The benefits of agile software methods, including faster time to market, better responsiveness to changing customer requirements and higher application quality are undeniable to those who have mastered these practices. Agile practices, however, have been defined and recommended primarily to small team environments where co-location, ready access to interactive customers and small team size are the defining rule. Are the benefits of agility to be denied to those larger software enterprises who don't share these simple paradigms? Or can the industry learn from these practices and apply some of the core principles to large scale development of applications that require 100, 200 or even 1,000 distributed team members to achieve?
In the last few years, many of us have been engaged daily in bringing higher degrees of agility to these larger scale enterprises and these companies have demonstrated that they can indeed benefit from application of agile principles. In Part I of this article, we will describe seven best practices of agility that natively scale to the enterprise level. In Part II, we will describe an additional set of seven organizational best practices that a company can master to achieve even more of the benefits of software agility on an enterprise scale.
Over the last decade, a variety of agile methods have emerged. Ranging from Extreme Programming through the methods of Scrum, DSDM, Feature Driven Development, Lean Software Development, and Test-Driven Development to the iterative and incremental methods as espoused by the Rational Unified Process and its agile variants, the basic principles of software agility have now been effectively applied in thousands of projects. As we have experienced these various methods in practice we have come to understand that, while the methods themselves vary, the core practices themselves have more in common than they are different. Moreover, we have also seen that, once mastered, many of these core practices scale natively and can be applied directly to the enterprise level where larger and more distributed teams and some degree of outsourcing is the norm. This should provide some comfort to those CIOs, VPs of Development and other agents of organizational change who look to adopt these methods to improve the software productivity of their larger enterprise.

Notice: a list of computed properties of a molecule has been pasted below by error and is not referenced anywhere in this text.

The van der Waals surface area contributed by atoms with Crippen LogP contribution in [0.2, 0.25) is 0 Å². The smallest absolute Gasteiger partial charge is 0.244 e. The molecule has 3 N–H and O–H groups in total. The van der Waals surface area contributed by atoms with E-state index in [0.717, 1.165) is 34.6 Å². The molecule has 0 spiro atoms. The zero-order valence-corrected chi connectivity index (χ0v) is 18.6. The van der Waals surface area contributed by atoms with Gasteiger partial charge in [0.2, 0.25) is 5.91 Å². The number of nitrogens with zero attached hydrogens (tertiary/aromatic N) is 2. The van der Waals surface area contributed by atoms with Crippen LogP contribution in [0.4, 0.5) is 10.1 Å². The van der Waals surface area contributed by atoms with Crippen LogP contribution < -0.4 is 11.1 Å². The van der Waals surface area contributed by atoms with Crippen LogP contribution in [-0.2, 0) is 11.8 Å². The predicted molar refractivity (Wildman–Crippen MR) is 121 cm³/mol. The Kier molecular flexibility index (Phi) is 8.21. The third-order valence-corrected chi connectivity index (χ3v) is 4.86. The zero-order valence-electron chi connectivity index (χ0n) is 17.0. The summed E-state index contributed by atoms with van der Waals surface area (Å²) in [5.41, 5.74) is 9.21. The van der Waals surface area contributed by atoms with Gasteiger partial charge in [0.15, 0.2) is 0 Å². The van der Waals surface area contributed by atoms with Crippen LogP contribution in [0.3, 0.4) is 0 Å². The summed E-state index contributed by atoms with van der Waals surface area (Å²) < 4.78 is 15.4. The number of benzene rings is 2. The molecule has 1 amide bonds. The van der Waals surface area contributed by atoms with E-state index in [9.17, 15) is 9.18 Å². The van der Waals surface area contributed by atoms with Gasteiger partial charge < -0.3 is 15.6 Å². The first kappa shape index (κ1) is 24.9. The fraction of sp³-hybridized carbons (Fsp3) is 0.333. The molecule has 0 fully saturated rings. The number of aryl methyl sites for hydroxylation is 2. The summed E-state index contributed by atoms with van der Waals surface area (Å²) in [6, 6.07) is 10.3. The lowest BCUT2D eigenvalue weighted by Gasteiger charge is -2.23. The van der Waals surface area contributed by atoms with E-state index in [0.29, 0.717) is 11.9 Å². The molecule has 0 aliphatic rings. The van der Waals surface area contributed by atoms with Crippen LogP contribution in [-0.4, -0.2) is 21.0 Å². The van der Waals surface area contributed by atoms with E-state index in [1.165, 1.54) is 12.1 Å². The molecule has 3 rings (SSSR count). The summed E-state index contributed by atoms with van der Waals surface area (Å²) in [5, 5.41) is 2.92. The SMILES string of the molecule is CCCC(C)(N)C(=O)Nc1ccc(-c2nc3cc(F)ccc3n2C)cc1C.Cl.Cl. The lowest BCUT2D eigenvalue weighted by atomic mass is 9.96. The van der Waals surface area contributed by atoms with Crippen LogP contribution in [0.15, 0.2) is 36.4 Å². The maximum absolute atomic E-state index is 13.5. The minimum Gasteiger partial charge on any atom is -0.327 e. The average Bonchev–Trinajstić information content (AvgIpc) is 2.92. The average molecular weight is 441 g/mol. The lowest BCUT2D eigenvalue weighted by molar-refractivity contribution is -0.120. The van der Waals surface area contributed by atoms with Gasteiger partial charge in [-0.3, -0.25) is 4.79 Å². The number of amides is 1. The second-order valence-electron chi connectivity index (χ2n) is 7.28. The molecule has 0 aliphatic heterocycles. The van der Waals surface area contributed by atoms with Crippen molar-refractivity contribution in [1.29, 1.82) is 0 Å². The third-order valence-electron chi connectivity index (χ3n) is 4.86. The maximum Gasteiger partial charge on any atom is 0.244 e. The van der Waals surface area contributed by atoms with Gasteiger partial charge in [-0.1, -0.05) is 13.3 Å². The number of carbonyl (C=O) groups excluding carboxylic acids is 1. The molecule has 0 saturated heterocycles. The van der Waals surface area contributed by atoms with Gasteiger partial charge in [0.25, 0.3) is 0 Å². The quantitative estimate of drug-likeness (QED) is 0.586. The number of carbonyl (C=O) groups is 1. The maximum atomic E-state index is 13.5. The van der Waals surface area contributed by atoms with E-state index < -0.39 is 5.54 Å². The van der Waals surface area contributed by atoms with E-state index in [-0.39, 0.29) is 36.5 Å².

Seven Agile Team Practices that Scale
Specifically, we observed seven principles common to all agile methods that can be readily applied throughout the enterprise.
1. Iteration foundation. If there is one single practice that characterizes the agile methods and differentiates them from the sequential waterfall processes that have been applied in the past, it is the ability of the team to create tested working code in a small time box . While not easy to master, teams that learn this skill fundamentally change the nature of their software practices. There is no going back; once mastered this basic paradigm could be applied at the small team feature or component level, and with some work, at the system-level as well. In so doing, the basic building block of agile is achieved and the foundation of agility serves the business and development needs that follows.
2. The definebuildtest component team. In order to build working code in a short time box, teams must reorganize to contain the three basic skills necessary to deliver software: a) product owners, who serve as customer proxies and define the solution, b) team members who can create the code with a minimum of distractions and an absolute minimum of multiplexing other projects, and c) integral test, test automation and QA functions. This definebuildtest component team, or the fractal software unit , if you will, is the cornerstone organizational unit of agility. While eliminating the functional barriers that may have prevented teams from organizing this way in the past is not a trivial undertaking, the process does scale in that there is no limit to the number of such teams that can be formed!
3. Smaller and more frequent releases. A further principle of agility requires continuous feedback from the customer or the marketplace as to the fitness of the application for its intended purpose. In many IT shops this can be accomplished by pushing the software to the users at the end of each iteration. For independent software vendors however, releasing software to the marketplace may be a